WILMINGTON – Troubled girls will have a safe place to call home come Saturday.
Stepping Stones Ranch — which was profiled in Wednesday’s News Journal — was conceived by Dar Hensley and Danielle Combs. It offers equine therapy for girls in middle and high school who have been in the juvenile system.
The girls SSR will accept and house — a total of 10 — are girls who are just beginning to get into trouble, Hensley said.
“(For kids) about 10 and older there’s really no good placement for these girls locally,” she said. “That’s really our target.”
Girls will be housed in the 3,800 square-foot home at 975 State Route 380 in Wilmington and live there with two house parents and a mentor.
SSR plans on serving troubled girls in Clinton County and five surrounding counties, Hensley said. If girls want to come to the program instead of going to a detention center, Hensley said the girls have to want to be there.
“We’re about changing lives,” she said.
SSR has not been preparing for the opening of the ranch by themselves. Luke 12 LLC was the organization that purchased the property where the ranch is located and is leasing it to SSR, said Andy Plum, member of Luke 12 LLC.
Luke 12 LLC has been working with SSR for seven years, Plum said, and Luke 2 LLC knows SSR can do great things for girls in the county.
“We feel it’s a calling for us to have this property and to have these girls lives changed out there,” he said.
The property was purchased August 2012 and, since then, SSR has been making upgrades to the property.
When the property was purchased, there was the 3,800 square-foot house and a barn. In the future, SSR plans on adding more small houses.
“We need to make sure we have a director on-site who could provide additional support to the house parents as well as some relief for the house parents,” said Danielle Combs.
So far, more than $100,000 has been spent on renovations and updates to the property, Hensley said.
“That’s just the beginning as far as we’re concerned,” she said.
The mentor who will live with the girls is a recent graduate of Wilmington College and will spend her time being like a big sister to the girls, said Katie Myers Purkey, a social worker for SSR. The mentor will even sleep in the same wing as the girls.
“We just felt that was important for ourselves for additional support and security,” Myers Purkey said.
While there have been security updates and there will be multiple people living with the girls for support and security, Combs said SSR does not want to have to worry about security all the time.
“If we have girls who are there that we really have to worry about security, then it’s not the right place for them,” she said.
When girls first come to SSR, Myers Purkey said they will have to go through an extensive application process to make sure SSR is the right fit for the girl and vice versa.
The application includes family history, court involvement and open and closed cases with Child Services.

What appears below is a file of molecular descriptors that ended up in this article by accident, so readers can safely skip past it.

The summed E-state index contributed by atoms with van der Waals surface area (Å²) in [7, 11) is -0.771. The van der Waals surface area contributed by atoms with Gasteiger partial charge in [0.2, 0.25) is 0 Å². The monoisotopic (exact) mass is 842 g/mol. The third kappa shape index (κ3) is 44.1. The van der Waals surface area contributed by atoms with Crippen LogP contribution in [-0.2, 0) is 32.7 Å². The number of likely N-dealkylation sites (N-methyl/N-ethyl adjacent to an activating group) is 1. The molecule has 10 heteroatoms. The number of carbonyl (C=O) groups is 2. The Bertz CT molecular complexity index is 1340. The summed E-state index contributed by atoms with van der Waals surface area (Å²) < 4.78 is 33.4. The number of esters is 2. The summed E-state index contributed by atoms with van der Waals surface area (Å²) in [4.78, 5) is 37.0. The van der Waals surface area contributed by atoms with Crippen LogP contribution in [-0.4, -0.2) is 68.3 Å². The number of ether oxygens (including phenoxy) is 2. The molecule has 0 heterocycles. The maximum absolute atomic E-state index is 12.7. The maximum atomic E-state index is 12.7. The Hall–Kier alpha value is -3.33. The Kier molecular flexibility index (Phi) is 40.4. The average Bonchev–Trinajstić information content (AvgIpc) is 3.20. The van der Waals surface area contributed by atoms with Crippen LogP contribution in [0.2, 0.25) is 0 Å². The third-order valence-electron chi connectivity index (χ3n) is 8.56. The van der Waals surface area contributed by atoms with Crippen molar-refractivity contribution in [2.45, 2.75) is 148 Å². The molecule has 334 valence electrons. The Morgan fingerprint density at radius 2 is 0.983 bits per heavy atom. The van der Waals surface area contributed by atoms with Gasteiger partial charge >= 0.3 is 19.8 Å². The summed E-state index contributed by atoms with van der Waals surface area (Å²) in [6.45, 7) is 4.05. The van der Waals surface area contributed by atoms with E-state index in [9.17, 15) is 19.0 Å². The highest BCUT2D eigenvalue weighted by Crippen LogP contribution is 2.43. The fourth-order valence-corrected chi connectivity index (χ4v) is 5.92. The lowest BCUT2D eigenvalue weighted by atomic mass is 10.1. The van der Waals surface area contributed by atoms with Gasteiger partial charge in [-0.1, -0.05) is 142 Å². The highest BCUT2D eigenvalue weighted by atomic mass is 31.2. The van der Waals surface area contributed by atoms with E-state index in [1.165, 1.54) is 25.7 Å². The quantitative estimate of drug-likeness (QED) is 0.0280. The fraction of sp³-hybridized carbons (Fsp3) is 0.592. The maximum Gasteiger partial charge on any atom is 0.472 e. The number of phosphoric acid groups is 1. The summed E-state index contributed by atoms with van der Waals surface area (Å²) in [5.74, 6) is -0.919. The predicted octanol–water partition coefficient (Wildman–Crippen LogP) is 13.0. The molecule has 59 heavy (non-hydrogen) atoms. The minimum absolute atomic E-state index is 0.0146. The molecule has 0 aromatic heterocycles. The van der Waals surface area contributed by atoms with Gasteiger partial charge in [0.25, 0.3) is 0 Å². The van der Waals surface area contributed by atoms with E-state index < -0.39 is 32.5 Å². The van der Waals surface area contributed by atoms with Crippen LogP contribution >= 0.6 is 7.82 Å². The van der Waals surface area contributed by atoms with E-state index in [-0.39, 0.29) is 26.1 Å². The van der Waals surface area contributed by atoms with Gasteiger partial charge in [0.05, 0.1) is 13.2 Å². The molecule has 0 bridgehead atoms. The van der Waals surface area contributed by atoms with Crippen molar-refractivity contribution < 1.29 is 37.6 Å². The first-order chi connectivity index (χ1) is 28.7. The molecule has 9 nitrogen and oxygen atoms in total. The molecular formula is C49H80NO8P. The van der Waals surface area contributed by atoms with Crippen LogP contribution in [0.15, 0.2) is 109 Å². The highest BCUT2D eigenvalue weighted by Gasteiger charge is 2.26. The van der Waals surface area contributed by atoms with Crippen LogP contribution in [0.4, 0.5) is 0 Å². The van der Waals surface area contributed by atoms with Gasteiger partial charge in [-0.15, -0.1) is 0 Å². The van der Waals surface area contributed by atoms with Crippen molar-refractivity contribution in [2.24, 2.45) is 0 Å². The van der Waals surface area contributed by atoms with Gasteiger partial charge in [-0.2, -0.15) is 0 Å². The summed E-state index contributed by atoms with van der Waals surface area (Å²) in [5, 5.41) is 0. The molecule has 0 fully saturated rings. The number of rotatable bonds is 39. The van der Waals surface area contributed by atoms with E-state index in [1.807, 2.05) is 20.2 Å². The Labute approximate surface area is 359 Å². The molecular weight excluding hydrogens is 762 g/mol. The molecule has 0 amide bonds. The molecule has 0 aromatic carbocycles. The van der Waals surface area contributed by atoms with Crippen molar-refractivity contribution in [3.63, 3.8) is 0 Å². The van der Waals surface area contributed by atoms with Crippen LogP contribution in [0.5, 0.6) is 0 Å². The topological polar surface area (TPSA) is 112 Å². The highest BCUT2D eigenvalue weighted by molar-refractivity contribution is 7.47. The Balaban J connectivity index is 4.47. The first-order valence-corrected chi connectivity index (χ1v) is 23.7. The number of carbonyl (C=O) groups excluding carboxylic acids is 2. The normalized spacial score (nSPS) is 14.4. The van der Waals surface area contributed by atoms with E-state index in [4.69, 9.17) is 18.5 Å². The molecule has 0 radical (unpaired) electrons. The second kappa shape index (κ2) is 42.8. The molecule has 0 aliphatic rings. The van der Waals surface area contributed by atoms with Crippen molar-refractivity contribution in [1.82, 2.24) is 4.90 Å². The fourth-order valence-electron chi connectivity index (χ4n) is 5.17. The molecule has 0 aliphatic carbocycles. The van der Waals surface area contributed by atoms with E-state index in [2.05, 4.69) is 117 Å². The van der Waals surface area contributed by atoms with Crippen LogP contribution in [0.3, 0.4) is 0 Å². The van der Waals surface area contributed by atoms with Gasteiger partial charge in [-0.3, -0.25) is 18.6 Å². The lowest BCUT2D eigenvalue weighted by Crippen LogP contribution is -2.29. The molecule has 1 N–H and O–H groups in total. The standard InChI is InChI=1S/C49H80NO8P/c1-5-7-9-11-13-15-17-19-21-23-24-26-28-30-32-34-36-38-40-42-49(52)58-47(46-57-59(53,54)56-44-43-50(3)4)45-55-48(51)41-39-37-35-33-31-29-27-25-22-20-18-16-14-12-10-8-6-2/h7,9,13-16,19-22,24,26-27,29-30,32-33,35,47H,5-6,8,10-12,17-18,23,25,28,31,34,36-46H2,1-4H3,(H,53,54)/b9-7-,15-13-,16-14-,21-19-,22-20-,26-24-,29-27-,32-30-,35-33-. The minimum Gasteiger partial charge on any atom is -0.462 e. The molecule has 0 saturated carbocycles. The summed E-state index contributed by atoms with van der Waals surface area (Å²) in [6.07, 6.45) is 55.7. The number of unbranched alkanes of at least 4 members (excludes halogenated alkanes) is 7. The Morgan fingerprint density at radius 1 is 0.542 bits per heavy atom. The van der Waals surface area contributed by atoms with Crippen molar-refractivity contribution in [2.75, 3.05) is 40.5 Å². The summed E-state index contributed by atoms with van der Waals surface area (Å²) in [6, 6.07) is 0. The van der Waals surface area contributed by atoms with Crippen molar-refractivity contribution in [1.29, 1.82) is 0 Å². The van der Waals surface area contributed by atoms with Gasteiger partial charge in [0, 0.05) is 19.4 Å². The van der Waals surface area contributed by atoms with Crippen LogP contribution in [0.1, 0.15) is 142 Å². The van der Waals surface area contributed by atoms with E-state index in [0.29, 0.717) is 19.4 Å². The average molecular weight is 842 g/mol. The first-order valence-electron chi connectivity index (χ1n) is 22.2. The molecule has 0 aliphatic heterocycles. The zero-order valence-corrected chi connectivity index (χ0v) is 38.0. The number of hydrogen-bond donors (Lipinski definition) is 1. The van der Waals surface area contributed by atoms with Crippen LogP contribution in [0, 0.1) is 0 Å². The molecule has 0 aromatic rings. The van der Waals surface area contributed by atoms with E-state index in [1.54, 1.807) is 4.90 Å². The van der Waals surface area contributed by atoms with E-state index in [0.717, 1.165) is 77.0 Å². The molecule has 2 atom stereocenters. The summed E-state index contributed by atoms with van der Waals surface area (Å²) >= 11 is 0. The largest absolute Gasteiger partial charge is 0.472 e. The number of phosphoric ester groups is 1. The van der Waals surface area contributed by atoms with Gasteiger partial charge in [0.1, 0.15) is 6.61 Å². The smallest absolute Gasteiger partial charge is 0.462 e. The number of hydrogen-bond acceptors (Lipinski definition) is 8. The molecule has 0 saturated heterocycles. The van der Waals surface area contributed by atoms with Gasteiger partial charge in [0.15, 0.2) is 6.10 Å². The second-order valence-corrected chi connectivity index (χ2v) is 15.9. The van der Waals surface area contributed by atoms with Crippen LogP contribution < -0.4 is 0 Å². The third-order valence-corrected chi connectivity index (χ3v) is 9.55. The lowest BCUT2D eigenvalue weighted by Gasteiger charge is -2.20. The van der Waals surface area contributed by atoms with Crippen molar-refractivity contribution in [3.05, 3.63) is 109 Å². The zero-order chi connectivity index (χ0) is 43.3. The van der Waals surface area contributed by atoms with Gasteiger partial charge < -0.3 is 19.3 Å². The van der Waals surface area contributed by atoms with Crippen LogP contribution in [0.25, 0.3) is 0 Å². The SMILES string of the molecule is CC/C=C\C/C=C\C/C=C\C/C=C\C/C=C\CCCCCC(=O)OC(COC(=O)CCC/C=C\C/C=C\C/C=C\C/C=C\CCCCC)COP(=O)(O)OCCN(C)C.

Girls will also have to go to a doctor within five days of moving into the house for a check-up and drug test, Combs said.
Myers Purkey said the courts and Children Services are more than willing to sit down and work with SSR on any placement issues.
“We want it to be a beneficial placement for the child and beneficial for us and the girls who are already in the home,” she said. “If we’re just taking whoever, it doesn’t work. It’s not good for anybody.”
Combs said most of the girls who come through the program will be girls who were deemed truant. She said only some will have dabbled in marijuana or alcohol. None of the girls will be addicted to drugs or alcohol.
One girl who went through the equine therapy program had been charged with stealing a package of crackers off her teacher’s desk because she was hungry, Combs said. Her parents denied her food, which is why she stole the crackers in the first place. After stealing, her parents pressed charges and the girl was put on probation.
While on probation, the girl was required to wear an ankle bracelet. She was then locked out of her house by her parents and the police picked her up because she was out of the house. At the time, SSR was not ready to house girls, so the girl was sent to Troy’s lockdown facility, where she spent 90 days there, Combs said.
“This is a girl who has done nothing wrong other than steal a pack of crackers,” she said. “Those are the kind of girls we will have in our home.”
Equine therapy is offered for both the girls and family because SSR believes that the entire family needs the training, Myers Purkey said.
“We want the family to know if there’s skills they need to work on, so then when the girl’s done with our program, she’s going home to where there’s changes,” she said. “It’s hard to have her change and work hard and then go home to some place where the parents have had no tools or skills that they can help the process continue and get better.”
On Saturday, there will be girls already living in the home and more will be found in the coming months, Combs said.
“These girls are girls who have been abandoned, neglected, or abused and they just need a safe place to call home,” she said.
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